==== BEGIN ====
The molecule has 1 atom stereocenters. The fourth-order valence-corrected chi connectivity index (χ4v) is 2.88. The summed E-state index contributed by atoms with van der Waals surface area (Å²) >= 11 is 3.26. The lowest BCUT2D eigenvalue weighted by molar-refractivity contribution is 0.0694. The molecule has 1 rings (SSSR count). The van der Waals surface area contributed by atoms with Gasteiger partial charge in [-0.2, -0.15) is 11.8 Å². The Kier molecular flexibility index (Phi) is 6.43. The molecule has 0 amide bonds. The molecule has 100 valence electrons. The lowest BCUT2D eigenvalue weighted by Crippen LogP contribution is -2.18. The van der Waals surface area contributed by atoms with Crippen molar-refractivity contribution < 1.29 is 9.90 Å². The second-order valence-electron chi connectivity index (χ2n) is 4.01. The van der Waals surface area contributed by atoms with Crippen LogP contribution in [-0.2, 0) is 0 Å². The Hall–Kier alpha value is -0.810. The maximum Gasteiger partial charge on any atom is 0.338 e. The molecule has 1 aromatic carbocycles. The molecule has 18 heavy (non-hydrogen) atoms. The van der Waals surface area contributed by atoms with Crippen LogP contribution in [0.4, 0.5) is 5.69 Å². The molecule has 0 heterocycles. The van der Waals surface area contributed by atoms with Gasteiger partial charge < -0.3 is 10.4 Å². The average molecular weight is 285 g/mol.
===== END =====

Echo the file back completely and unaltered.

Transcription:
The molecule has 1 atom stereocenters. The fourth-order valence-corrected chi connectivity index (χ4v) is 2.88. The summed E-state index contributed by atoms with van der Waals surface area (Å²) >= 11 is 3.26. The lowest BCUT2D eigenvalue weighted by molar-refractivity contribution is 0.0694. The molecule has 1 rings (SSSR count). The van der Waals surface area contributed by atoms with Gasteiger partial charge in [-0.2, -0.15) is 11.8 Å². The Kier molecular flexibility index (Phi) is 6.43. The molecule has 0 amide bonds. The molecule has 100 valence electrons. The lowest BCUT2D eigenvalue weighted by Crippen LogP contribution is -2.18. The van der Waals surface area contributed by atoms with Crippen molar-refractivity contribution < 1.29 is 9.90 Å². The second-order valence-electron chi connectivity index (χ2n) is 4.01. The van der Waals surface area contributed by atoms with Crippen LogP contribution in [-0.2, 0) is 0 Å². The Hall–Kier alpha value is -0.810. The maximum Gasteiger partial charge on any atom is 0.338 e. The molecule has 1 aromatic carbocycles. The molecule has 18 heavy (non-hydrogen) atoms. The van der Waals surface area contributed by atoms with Crippen LogP contribution in [0.4, 0.5) is 5.69 Å². The molecule has 0 heterocycles. The van der Waals surface area contributed by atoms with Gasteiger partial charge < -0.3 is 10.4 Å². The average molecular weight is 285 g/mol.